Thomas H. Johnson's The Complete Poems of Emily Dickinson

The text I use for commentaries
The text I use for commentaries | Source

© 2017 Linda Sue Grimes


Submit a Comment
  • Maya Shedd Temple profile imageAUTHOR

    Linda Sue Grimes 

    4 months ago from U.S.A.

    Thank you, Brenda, for the kind words.

    Yes, Dickinson's work is most relishable. Her poetry reveals a keen mind and clear-eyed observer. She became a master at minimalism, making every word count. That she didn't title most of her poems shows a confidence that each poem could speak without introduction. Her attitude toward life and death always remained her most important asset; she did not judge with a jaundiced eye but kept her mind laser-focused on the truth that each creature or event of nature afforded her. As she created her world, she opened the world for each reader or listener, who is fortunate enough to encounter her. We are all blessed that Emily Dickinson lived and wrote.

  • Brenda Arledge profile image


    4 months ago from Washington Court House

    I have always liked Emily Dickinson.

    You did a great job explaining her work.

    Wonderful write.

  • Maya Shedd Temple profile imageAUTHOR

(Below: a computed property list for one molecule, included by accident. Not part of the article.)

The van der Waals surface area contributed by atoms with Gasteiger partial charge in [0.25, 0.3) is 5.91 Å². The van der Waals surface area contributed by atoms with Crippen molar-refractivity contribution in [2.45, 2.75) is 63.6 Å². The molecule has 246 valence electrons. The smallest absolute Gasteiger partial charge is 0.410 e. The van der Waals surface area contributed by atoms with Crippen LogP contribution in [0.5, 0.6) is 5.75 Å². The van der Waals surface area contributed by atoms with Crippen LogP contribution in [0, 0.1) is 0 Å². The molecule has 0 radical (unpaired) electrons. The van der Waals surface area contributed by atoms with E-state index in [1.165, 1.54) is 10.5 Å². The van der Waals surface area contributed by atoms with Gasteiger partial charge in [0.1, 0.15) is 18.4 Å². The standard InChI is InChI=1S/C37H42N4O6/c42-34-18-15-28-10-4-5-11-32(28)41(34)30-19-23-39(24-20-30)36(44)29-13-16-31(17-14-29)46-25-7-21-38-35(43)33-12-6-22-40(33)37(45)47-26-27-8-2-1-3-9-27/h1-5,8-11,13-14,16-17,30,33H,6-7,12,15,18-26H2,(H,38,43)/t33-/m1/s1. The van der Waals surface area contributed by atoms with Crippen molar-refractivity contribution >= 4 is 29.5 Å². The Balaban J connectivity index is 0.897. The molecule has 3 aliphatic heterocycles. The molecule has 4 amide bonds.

Linda Sue Grimes 

    2 years ago from U.S.A.

    Yes, Dickinson is one of the most fascinating poets of all time. She had a mystical ability and employed it amazingly well to create her 1775 poems and likely as many letters. That she lived such a quiet and meditative life intrigues her audience. She had a keen eye for detail and engaged her marvelous talent in creating her little dramas featuring all she saw and experienced. Her poems about the seasons are exquisite, deep, and beautiful, while and her riddles provide great fun!

    Thank you, Louise, for your response. Always appreciate your input. Have a blessed day!

  • Coffeequeeen profile image

    Louise Powles 

    2 years ago from Norfolk, England

    I didn't know she never provided titles for any of her poems. How interesting. She was a very talented poet though.